What do we want? Besides the popularity and the so-called esteem? What do we want besides the new suits and possibility of preaching revivals? What do we want besides teaching before big crowds of people and being disappointed when the crowds donít come to see us? What do we want other than being able to walk into Wal-Mart and be addressed by title by people we barely know? What do we want aside from looking important and trying to figure out ways to be important? Just what do we want?

In our Baptist tradition, we often say we've been ďcalled to preach.Ē And a great many preachers struggle with the fact they are less articulate than others or that they don't grapple with larger precepts as well as others. The truth is, the saying, ďcalled to preach,Ē is a bit misleading. Preaching is only one facet of what a minister does. A more accurate descriptor might be that we have been ďcalled to minister.Ē I know a lot of ministers who rarely preach. And, sadly, I know a great many preachers who almost never minister. Which is more important? They both are. But the Bible clearly teaches us what we DO is at least as important, if not more important, than what we SAY [James 2:14-26]. Preachers who never minister, who never put themselves on the front lines, run the risk of being seen as all talk and no action. While ministers who toil in the field are rarely, very rarely, invited into the pulpit because many pastors never SEE them preaching and assume they're no good at it.

I can spend the rest of my life directing a choir and find myself rarely invited into the pulpit, while I know many other ministers who get prime time on a regular basis, but whom I almost never see out in the field, in the prison, in the hospital, on the street, in home Bible studies, on the web, in Sunday School, at the ball game, at the birthday party, in the middle of the nightó on the front lines. The ministers I DO see in these places I almost NEVER see in the pulpit. These men and women are often overlooked because theirs is The Less Obvious Ministry. The Quiet Ministry. The Less Flashy Ministry. While the majority of main-line pulpit thumpers literally vanish between Sunday afternoon and Saturday evening.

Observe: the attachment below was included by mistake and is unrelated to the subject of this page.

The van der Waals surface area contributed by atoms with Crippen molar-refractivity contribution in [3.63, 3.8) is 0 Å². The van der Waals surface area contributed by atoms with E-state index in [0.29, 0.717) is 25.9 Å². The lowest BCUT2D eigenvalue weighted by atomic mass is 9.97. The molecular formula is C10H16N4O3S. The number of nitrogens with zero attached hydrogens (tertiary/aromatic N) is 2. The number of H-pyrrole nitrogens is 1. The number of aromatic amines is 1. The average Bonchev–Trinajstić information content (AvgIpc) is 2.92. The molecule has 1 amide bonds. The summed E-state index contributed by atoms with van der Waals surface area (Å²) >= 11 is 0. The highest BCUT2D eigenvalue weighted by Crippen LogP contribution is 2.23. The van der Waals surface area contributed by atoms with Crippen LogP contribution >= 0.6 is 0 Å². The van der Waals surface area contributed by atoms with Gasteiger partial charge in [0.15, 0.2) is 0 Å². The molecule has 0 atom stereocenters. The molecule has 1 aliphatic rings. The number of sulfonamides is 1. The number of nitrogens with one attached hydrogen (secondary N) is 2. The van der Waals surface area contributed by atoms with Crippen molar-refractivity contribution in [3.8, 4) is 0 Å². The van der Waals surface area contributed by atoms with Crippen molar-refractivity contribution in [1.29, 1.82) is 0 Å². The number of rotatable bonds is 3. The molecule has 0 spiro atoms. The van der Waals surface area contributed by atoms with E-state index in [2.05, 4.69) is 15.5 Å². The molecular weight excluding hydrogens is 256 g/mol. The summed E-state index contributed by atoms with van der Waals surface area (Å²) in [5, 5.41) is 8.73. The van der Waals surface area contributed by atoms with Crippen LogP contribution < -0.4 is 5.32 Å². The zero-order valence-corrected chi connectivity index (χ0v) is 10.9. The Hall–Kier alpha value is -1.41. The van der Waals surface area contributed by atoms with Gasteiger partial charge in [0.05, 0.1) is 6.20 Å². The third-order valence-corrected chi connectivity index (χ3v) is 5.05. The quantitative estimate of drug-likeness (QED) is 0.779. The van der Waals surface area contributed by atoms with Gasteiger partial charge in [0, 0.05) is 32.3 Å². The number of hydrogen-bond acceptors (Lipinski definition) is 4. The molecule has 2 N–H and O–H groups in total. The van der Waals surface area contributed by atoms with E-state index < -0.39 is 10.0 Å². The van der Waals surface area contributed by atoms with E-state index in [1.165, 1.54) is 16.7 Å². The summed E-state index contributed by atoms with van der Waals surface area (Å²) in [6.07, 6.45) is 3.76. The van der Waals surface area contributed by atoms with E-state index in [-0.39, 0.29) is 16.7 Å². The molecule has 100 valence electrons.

Great, youíre called, but now what? What did God call you to? Because everybody has a calling or ministry of some kind, you have to know this. What did the Master say to you when He called you? What is your mode of operation? What did you look like when He showed you the vision of your ministry? And please donít tell me that you saw yourself on the world stage because before you get to that stage, thereís still a season of reception and preparation. You've got to go to the locker room to suit up first.

The people who go to the world stage have most likely been doing ministry for years. Putting in their time, paying their dues, struggling to get a Word from the Lord and trying to keep up when He began speaking. And if youíre trying to be like these warriors, theyíve had years of training and on the job experience, years of trial and error, and years of trying the spirit by the Spirit. They have developed a reputation for being reliable enough to teach the Word and divide it rightly; and even they make mistakesó some of them public.